BACKGROUND: Influenza vaccination is recommended by the World Health Organization for high risk groups, yet few data exist on influenza disease burden in West Africa.
METHODS: We estimated medically attended influenza-associated illness rates among residents of Shai-Osudoku and Ningo Pram-Pram Districts (SONPD), Ghana. From May 2013 to April 2015, we conducted prospective surveillance for severe acute respiratory illness (SARI) and influenza-like illness (ILI) in 17 health facilities. In 2015, we conducted a retrospective assessment at an additional 18 health facilities to capture all SONPD SARI and ILI patients during the study period. We applied positivity rates to those not tested to estimate total influenza cases.
RESULTS: Of 612 SARI patients tested, 58 (9%) were positive for influenza. The estimated incidence of influenza-associated SARI was 30 per 100,000 persons (95% CI: 13-84). Children aged 0 to 4 years had the highest influenza-associated SARI incidence (135 per 100,000 persons, 95% CI: 120-152) and adults aged 25 to 44 years had the lowest (3 per 100,000 persons, 95% CI: 1-7) (p < 0.01). Of 2,322 ILI patients tested, 407 (18%) were positive for influenza. The estimated incidence of influenza-associated ILI was 844 per 100,000 persons (95% CI: 501-1,099). The highest incidence of influenza-associated ILI was also among children aged 0 to 4 years (3,448 per 100,000 persons, 95% CI: 3,727 - 3,898). The predominant circulating subtype during May to December 2013 and January to April 2015 was influenza A(H3N2) virus, and during 2014 influenza B virus was the predominant circulating type.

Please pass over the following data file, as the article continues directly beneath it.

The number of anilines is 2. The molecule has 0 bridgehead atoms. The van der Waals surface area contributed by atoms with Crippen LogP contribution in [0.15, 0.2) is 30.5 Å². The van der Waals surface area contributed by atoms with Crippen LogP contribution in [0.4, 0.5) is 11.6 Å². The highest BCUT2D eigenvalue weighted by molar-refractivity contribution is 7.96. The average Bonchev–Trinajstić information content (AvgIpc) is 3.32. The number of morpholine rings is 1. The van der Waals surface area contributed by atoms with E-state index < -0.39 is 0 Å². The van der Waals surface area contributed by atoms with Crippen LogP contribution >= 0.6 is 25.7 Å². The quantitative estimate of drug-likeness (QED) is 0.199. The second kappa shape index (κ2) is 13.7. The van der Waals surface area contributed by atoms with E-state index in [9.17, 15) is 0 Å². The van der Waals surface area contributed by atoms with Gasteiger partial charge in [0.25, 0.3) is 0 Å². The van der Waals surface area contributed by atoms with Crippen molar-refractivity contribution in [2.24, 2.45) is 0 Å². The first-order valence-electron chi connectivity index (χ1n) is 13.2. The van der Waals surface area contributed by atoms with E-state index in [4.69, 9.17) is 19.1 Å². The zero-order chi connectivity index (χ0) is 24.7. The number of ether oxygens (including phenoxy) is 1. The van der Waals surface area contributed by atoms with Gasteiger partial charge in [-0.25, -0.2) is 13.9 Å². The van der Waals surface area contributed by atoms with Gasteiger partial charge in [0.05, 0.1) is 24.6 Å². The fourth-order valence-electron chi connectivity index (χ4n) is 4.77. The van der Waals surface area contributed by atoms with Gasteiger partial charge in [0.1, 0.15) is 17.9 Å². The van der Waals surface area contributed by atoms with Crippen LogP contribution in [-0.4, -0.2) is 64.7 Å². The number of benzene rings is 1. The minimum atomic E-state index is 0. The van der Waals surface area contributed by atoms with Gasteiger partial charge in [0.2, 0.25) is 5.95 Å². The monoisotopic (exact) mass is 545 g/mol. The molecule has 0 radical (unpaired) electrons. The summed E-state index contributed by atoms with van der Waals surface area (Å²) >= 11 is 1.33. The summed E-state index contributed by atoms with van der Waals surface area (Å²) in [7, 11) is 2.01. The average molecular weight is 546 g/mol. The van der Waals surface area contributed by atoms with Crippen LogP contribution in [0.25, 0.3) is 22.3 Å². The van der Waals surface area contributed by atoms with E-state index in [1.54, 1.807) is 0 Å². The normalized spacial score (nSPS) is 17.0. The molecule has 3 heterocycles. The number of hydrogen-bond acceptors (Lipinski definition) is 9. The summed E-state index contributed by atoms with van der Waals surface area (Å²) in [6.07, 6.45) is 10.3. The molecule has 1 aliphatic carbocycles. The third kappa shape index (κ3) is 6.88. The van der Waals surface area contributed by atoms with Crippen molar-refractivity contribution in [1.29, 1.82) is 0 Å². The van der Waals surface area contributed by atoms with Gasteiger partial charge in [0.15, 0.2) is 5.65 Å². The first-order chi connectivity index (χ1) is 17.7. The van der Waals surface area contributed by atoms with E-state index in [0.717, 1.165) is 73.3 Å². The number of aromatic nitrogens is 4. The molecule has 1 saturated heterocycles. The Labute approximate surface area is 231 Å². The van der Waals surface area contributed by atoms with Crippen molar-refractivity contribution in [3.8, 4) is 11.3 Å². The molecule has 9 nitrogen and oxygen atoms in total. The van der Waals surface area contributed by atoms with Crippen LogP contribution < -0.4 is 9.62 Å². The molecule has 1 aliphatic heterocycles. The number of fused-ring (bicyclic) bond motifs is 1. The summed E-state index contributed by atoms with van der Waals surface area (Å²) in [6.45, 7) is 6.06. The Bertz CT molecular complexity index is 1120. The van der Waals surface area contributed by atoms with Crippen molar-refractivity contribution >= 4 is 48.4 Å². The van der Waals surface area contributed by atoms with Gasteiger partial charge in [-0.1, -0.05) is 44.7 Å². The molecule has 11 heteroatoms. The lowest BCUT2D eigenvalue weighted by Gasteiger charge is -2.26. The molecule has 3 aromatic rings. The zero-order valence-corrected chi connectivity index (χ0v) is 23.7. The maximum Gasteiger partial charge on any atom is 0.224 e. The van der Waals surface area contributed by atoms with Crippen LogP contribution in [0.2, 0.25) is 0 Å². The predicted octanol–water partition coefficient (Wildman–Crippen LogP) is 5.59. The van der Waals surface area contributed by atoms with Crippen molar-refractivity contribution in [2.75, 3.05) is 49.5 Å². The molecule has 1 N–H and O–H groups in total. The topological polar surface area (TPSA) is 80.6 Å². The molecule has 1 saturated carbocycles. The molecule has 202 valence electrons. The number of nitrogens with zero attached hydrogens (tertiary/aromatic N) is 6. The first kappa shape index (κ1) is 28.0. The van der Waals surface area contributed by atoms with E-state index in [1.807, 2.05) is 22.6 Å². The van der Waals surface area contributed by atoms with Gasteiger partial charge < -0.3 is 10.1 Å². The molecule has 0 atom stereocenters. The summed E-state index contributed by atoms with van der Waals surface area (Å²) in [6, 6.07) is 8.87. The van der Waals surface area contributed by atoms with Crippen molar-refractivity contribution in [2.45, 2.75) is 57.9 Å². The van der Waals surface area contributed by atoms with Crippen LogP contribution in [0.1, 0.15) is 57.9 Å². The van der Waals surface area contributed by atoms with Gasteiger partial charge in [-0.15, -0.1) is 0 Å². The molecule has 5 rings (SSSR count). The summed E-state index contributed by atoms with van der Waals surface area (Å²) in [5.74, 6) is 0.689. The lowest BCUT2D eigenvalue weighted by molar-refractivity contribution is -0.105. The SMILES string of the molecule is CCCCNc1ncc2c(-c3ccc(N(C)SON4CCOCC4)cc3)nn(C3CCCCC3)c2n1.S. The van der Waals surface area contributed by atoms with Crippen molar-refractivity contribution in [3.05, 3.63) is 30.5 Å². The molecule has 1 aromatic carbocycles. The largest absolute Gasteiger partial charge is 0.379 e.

CONCLUSIONS: Influenza accounted for 9% and 18% of medically attended SARI and ILI, respectively. Rates were substantive among young children and suggest the potential value of exploring the benefits of influenza vaccination in Ghana, particularly in this age group.
- Health Surveys
- Influenza Vaccines
- Influenza, Human/epidemiology
- Internship and Residency
- Respiratory Tract Infections/epidemiology
- Retrospective Studies
- Sentinel Surveillance
- World Health Organization